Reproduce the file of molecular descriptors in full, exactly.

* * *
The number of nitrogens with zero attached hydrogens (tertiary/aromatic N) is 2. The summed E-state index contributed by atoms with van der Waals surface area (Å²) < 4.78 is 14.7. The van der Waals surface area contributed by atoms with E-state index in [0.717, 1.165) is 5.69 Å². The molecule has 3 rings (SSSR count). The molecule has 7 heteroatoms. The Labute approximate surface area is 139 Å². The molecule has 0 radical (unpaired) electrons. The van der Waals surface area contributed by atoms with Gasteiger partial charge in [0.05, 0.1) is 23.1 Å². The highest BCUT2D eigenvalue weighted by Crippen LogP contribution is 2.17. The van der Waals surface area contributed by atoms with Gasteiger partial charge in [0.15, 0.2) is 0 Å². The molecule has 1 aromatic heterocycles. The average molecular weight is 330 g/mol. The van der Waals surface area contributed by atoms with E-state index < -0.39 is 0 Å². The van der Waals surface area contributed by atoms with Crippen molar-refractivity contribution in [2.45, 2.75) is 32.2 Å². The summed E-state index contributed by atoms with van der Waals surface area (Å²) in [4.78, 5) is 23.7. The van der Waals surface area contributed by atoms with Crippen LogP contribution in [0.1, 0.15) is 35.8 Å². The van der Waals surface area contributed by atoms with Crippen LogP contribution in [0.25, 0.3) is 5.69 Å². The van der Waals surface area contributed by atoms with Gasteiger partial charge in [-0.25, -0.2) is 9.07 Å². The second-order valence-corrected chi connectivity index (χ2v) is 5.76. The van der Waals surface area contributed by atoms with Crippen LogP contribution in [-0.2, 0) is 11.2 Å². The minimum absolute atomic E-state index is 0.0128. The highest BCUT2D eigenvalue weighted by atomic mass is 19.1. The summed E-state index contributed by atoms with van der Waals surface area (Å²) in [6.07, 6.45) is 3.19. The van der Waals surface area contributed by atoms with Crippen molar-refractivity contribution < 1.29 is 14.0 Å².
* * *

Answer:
The number of nitrogens with zero attached hydrogens (tertiary/aromatic N) is 2. The summed E-state index contributed by atoms with van der Waals surface area (Å²) < 4.78 is 14.7. The van der Waals surface area contributed by atoms with E-state index in [0.717, 1.165) is 5.69 Å². The molecule has 3 rings (SSSR count). The molecule has 7 heteroatoms. The Labute approximate surface area is 139 Å². The molecule has 0 radical (unpaired) electrons. The van der Waals surface area contributed by atoms with Gasteiger partial charge in [0.05, 0.1) is 23.1 Å². The highest BCUT2D eigenvalue weighted by Crippen LogP contribution is 2.17. The van der Waals surface area contributed by atoms with Gasteiger partial charge in [0.15, 0.2) is 0 Å². The molecule has 1 aromatic heterocycles. The average molecular weight is 330 g/mol. The van der Waals surface area contributed by atoms with E-state index < -0.39 is 0 Å². The van der Waals surface area contributed by atoms with Crippen molar-refractivity contribution in [2.45, 2.75) is 32.2 Å². The summed E-state index contributed by atoms with van der Waals surface area (Å²) in [4.78, 5) is 23.7. The van der Waals surface area contributed by atoms with Crippen LogP contribution in [0.1, 0.15) is 35.8 Å². The van der Waals surface area contributed by atoms with Crippen LogP contribution in [0.25, 0.3) is 5.69 Å². The van der Waals surface area contributed by atoms with Gasteiger partial charge in [-0.25, -0.2) is 9.07 Å². The second-order valence-corrected chi connectivity index (χ2v) is 5.76. The van der Waals surface area contributed by atoms with Crippen LogP contribution in [-0.2, 0) is 11.2 Å². The minimum absolute atomic E-state index is 0.0128. The highest BCUT2D eigenvalue weighted by atomic mass is 19.1. The summed E-state index contributed by atoms with van der Waals surface area (Å²) in [6.07, 6.45) is 3.19. The van der Waals surface area contributed by atoms with Crippen molar-refractivity contribution < 1.29 is 14.0 Å².